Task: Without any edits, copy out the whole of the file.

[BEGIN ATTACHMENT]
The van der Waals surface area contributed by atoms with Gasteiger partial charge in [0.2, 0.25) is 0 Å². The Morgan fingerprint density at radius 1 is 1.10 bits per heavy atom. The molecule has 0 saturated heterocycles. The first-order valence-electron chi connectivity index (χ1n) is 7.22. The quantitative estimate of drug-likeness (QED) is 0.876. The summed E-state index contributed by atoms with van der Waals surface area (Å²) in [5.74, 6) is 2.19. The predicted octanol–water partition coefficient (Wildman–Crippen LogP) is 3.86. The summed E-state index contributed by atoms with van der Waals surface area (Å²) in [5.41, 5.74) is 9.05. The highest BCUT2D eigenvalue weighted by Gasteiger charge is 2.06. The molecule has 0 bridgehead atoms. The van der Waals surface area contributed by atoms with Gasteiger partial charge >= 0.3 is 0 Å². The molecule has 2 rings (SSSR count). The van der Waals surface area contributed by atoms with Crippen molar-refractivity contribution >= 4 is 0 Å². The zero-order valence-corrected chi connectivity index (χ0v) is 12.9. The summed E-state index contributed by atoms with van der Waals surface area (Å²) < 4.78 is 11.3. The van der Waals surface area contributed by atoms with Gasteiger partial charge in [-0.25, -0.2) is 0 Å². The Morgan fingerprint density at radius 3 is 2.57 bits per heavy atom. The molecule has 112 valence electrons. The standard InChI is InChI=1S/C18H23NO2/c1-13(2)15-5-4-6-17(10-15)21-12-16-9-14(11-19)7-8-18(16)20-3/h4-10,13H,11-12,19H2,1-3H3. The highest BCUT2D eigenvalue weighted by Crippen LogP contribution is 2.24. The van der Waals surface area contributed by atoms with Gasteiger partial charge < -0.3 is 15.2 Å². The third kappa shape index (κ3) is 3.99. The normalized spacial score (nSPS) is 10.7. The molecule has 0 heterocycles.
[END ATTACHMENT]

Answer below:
The van der Waals surface area contributed by atoms with Gasteiger partial charge in [0.2, 0.25) is 0 Å². The Morgan fingerprint density at radius 1 is 1.10 bits per heavy atom. The molecule has 0 saturated heterocycles. The first-order valence-electron chi connectivity index (χ1n) is 7.22. The quantitative estimate of drug-likeness (QED) is 0.876. The summed E-state index contributed by atoms with van der Waals surface area (Å²) in [5.74, 6) is 2.19. The predicted octanol–water partition coefficient (Wildman–Crippen LogP) is 3.86. The summed E-state index contributed by atoms with van der Waals surface area (Å²) in [5.41, 5.74) is 9.05. The highest BCUT2D eigenvalue weighted by Gasteiger charge is 2.06. The molecule has 0 bridgehead atoms. The van der Waals surface area contributed by atoms with Gasteiger partial charge >= 0.3 is 0 Å². The molecule has 2 rings (SSSR count). The van der Waals surface area contributed by atoms with Crippen molar-refractivity contribution >= 4 is 0 Å². The zero-order valence-corrected chi connectivity index (χ0v) is 12.9. The summed E-state index contributed by atoms with van der Waals surface area (Å²) < 4.78 is 11.3. The van der Waals surface area contributed by atoms with Gasteiger partial charge in [-0.25, -0.2) is 0 Å². The Morgan fingerprint density at radius 3 is 2.57 bits per heavy atom. The molecule has 112 valence electrons. The standard InChI is InChI=1S/C18H23NO2/c1-13(2)15-5-4-6-17(10-15)21-12-16-9-14(11-19)7-8-18(16)20-3/h4-10,13H,11-12,19H2,1-3H3. The highest BCUT2D eigenvalue weighted by Crippen LogP contribution is 2.24. The van der Waals surface area contributed by atoms with Gasteiger partial charge < -0.3 is 15.2 Å². The third kappa shape index (κ3) is 3.99. The normalized spacial score (nSPS) is 10.7. The molecule has 0 heterocycles.